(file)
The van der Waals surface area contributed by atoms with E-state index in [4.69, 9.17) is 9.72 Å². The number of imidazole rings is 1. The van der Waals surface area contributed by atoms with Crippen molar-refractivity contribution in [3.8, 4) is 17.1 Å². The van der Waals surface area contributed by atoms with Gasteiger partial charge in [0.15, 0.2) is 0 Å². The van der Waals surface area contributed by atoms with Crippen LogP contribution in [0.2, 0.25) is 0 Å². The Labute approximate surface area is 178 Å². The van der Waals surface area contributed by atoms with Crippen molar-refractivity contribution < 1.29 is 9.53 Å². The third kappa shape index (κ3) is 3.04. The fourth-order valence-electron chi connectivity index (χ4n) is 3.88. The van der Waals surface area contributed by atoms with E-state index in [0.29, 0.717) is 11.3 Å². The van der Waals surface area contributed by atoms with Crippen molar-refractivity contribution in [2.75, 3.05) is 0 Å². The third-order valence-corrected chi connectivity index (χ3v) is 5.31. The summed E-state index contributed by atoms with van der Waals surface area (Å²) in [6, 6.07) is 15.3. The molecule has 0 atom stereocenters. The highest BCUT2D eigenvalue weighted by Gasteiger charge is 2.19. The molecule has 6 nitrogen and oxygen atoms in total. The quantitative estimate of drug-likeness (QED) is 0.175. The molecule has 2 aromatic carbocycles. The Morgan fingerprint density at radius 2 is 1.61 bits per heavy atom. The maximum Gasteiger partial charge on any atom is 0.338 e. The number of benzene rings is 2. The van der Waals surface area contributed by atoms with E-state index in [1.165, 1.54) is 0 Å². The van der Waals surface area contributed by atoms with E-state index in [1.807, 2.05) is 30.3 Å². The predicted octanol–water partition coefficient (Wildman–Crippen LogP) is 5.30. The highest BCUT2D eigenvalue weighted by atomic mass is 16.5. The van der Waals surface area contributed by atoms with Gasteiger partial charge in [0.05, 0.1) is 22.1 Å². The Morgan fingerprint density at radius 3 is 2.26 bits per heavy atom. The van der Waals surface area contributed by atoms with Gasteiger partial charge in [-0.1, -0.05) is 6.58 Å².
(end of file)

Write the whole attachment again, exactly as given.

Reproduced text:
The van der Waals surface area contributed by atoms with E-state index in [4.69, 9.17) is 9.72 Å². The number of imidazole rings is 1. The van der Waals surface area contributed by atoms with Crippen molar-refractivity contribution in [3.8, 4) is 17.1 Å². The van der Waals surface area contributed by atoms with Gasteiger partial charge in [0.15, 0.2) is 0 Å². The van der Waals surface area contributed by atoms with Crippen LogP contribution in [0.2, 0.25) is 0 Å². The Labute approximate surface area is 178 Å². The van der Waals surface area contributed by atoms with Crippen molar-refractivity contribution < 1.29 is 9.53 Å². The third kappa shape index (κ3) is 3.04. The fourth-order valence-electron chi connectivity index (χ4n) is 3.88. The van der Waals surface area contributed by atoms with E-state index in [0.29, 0.717) is 11.3 Å². The van der Waals surface area contributed by atoms with Crippen molar-refractivity contribution in [2.75, 3.05) is 0 Å². The third-order valence-corrected chi connectivity index (χ3v) is 5.31. The summed E-state index contributed by atoms with van der Waals surface area (Å²) in [6, 6.07) is 15.3. The molecule has 0 atom stereocenters. The highest BCUT2D eigenvalue weighted by Gasteiger charge is 2.19. The molecule has 6 nitrogen and oxygen atoms in total. The quantitative estimate of drug-likeness (QED) is 0.175. The molecule has 2 aromatic carbocycles. The Morgan fingerprint density at radius 2 is 1.61 bits per heavy atom. The maximum Gasteiger partial charge on any atom is 0.338 e. The number of benzene rings is 2. The van der Waals surface area contributed by atoms with E-state index in [1.165, 1.54) is 0 Å². The van der Waals surface area contributed by atoms with E-state index in [1.807, 2.05) is 30.3 Å². The predicted octanol–water partition coefficient (Wildman–Crippen LogP) is 5.30. The highest BCUT2D eigenvalue weighted by atomic mass is 16.5. The van der Waals surface area contributed by atoms with Gasteiger partial charge in [0.05, 0.1) is 22.1 Å². The Morgan fingerprint density at radius 3 is 2.26 bits per heavy atom. The van der Waals surface area contributed by atoms with Gasteiger partial charge in [-0.1, -0.05) is 6.58 Å².